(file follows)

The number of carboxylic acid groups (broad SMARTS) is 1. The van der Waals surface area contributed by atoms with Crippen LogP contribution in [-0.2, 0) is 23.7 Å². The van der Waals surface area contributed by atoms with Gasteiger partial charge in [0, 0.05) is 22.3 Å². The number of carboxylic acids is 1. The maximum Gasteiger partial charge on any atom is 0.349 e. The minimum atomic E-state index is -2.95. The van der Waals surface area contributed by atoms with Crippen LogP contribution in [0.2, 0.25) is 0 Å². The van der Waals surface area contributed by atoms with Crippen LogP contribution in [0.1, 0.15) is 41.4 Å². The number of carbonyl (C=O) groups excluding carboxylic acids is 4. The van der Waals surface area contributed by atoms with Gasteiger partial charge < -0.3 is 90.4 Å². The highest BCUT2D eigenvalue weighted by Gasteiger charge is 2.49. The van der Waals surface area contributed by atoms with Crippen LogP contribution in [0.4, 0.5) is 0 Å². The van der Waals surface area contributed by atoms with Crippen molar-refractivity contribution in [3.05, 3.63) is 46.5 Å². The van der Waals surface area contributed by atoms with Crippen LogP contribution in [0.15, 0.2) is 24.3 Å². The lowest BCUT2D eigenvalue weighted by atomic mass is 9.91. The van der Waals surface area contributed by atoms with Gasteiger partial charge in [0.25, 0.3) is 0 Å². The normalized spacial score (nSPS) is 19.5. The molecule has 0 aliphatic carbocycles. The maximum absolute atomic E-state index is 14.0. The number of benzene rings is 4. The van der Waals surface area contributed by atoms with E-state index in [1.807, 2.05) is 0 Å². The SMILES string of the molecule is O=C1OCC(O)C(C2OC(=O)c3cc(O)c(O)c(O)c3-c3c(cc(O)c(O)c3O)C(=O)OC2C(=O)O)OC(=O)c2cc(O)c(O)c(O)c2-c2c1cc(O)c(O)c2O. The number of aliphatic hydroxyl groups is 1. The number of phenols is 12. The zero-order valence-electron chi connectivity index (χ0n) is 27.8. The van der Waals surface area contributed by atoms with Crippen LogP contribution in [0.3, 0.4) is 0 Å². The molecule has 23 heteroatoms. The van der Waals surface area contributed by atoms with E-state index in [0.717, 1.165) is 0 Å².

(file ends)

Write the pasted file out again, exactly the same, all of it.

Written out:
The number of carboxylic acid groups (broad SMARTS) is 1. The van der Waals surface area contributed by atoms with Crippen LogP contribution in [-0.2, 0) is 23.7 Å². The van der Waals surface area contributed by atoms with Gasteiger partial charge in [0, 0.05) is 22.3 Å². The number of carboxylic acids is 1. The maximum Gasteiger partial charge on any atom is 0.349 e. The minimum atomic E-state index is -2.95. The van der Waals surface area contributed by atoms with Crippen LogP contribution in [0.2, 0.25) is 0 Å². The van der Waals surface area contributed by atoms with Crippen LogP contribution in [0.1, 0.15) is 41.4 Å². The number of carbonyl (C=O) groups excluding carboxylic acids is 4. The van der Waals surface area contributed by atoms with Gasteiger partial charge < -0.3 is 90.4 Å². The highest BCUT2D eigenvalue weighted by Gasteiger charge is 2.49. The van der Waals surface area contributed by atoms with Crippen LogP contribution in [0.4, 0.5) is 0 Å². The van der Waals surface area contributed by atoms with Crippen molar-refractivity contribution in [3.05, 3.63) is 46.5 Å². The van der Waals surface area contributed by atoms with Crippen LogP contribution in [0.15, 0.2) is 24.3 Å². The lowest BCUT2D eigenvalue weighted by atomic mass is 9.91. The van der Waals surface area contributed by atoms with Gasteiger partial charge in [0.25, 0.3) is 0 Å². The normalized spacial score (nSPS) is 19.5. The molecule has 0 aliphatic carbocycles. The maximum absolute atomic E-state index is 14.0. The number of benzene rings is 4. The van der Waals surface area contributed by atoms with E-state index in [1.807, 2.05) is 0 Å². The SMILES string of the molecule is O=C1OCC(O)C(C2OC(=O)c3cc(O)c(O)c(O)c3-c3c(cc(O)c(O)c3O)C(=O)OC2C(=O)O)OC(=O)c2cc(O)c(O)c(O)c2-c2c1cc(O)c(O)c2O. The number of aliphatic hydroxyl groups is 1. The number of phenols is 12. The zero-order valence-electron chi connectivity index (χ0n) is 27.8. The van der Waals surface area contributed by atoms with Crippen LogP contribution in [0.3, 0.4) is 0 Å². The molecule has 23 heteroatoms. The van der Waals surface area contributed by atoms with E-state index in [0.717, 1.165) is 0 Å².